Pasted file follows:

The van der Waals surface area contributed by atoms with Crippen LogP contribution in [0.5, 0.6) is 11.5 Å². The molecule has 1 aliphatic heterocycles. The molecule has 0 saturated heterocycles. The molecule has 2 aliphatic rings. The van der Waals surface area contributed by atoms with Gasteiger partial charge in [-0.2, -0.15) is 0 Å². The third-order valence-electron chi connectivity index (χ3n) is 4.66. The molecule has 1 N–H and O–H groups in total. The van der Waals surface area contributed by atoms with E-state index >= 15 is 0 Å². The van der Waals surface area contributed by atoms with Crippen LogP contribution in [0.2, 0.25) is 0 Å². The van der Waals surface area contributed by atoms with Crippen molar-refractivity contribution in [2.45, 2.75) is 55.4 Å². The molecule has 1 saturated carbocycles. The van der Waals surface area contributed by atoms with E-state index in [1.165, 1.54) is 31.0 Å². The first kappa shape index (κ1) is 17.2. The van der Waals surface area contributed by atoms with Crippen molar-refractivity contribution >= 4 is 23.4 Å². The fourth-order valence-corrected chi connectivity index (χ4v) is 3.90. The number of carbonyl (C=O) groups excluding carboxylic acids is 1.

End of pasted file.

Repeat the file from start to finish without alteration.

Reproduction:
The van der Waals surface area contributed by atoms with Crippen LogP contribution in [0.5, 0.6) is 11.5 Å². The molecule has 1 aliphatic heterocycles. The molecule has 0 saturated heterocycles. The molecule has 2 aliphatic rings. The van der Waals surface area contributed by atoms with Gasteiger partial charge in [-0.2, -0.15) is 0 Å². The third-order valence-electron chi connectivity index (χ3n) is 4.66. The molecule has 1 N–H and O–H groups in total. The van der Waals surface area contributed by atoms with E-state index >= 15 is 0 Å². The van der Waals surface area contributed by atoms with Crippen LogP contribution in [0.2, 0.25) is 0 Å². The van der Waals surface area contributed by atoms with Crippen molar-refractivity contribution in [2.45, 2.75) is 55.4 Å². The molecule has 1 saturated carbocycles. The van der Waals surface area contributed by atoms with E-state index in [1.165, 1.54) is 31.0 Å². The first kappa shape index (κ1) is 17.2. The van der Waals surface area contributed by atoms with Crippen molar-refractivity contribution >= 4 is 23.4 Å². The fourth-order valence-corrected chi connectivity index (χ4v) is 3.90. The number of carbonyl (C=O) groups excluding carboxylic acids is 1.